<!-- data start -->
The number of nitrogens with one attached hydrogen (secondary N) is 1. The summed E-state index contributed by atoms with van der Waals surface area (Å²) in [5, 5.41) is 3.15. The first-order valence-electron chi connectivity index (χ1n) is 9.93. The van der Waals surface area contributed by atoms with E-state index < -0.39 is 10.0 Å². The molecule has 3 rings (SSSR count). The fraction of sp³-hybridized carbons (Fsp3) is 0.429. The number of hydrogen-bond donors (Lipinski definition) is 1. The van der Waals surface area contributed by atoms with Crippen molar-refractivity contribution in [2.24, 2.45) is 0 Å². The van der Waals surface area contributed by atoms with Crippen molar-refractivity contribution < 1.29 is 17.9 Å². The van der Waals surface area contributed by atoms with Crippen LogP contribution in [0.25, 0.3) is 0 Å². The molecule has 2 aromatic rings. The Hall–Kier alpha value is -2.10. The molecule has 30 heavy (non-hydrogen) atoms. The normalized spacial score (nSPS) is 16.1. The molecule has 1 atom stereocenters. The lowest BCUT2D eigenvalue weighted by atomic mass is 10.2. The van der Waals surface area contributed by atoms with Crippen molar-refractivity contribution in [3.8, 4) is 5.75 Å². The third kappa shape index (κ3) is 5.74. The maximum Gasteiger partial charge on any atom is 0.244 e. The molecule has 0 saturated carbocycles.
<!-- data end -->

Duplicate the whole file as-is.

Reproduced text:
The number of nitrogens with one attached hydrogen (secondary N) is 1. The summed E-state index contributed by atoms with van der Waals surface area (Å²) in [5, 5.41) is 3.15. The first-order valence-electron chi connectivity index (χ1n) is 9.93. The van der Waals surface area contributed by atoms with E-state index < -0.39 is 10.0 Å². The molecule has 3 rings (SSSR count). The fraction of sp³-hybridized carbons (Fsp3) is 0.429. The number of hydrogen-bond donors (Lipinski definition) is 1. The van der Waals surface area contributed by atoms with Crippen molar-refractivity contribution in [2.24, 2.45) is 0 Å². The van der Waals surface area contributed by atoms with Crippen molar-refractivity contribution < 1.29 is 17.9 Å². The van der Waals surface area contributed by atoms with Crippen LogP contribution in [0.25, 0.3) is 0 Å². The molecule has 2 aromatic rings. The Hall–Kier alpha value is -2.10. The molecule has 30 heavy (non-hydrogen) atoms. The normalized spacial score (nSPS) is 16.1. The molecule has 1 atom stereocenters. The lowest BCUT2D eigenvalue weighted by atomic mass is 10.2. The van der Waals surface area contributed by atoms with Crippen molar-refractivity contribution in [3.8, 4) is 5.75 Å². The third kappa shape index (κ3) is 5.74. The maximum Gasteiger partial charge on any atom is 0.244 e. The molecule has 0 saturated carbocycles.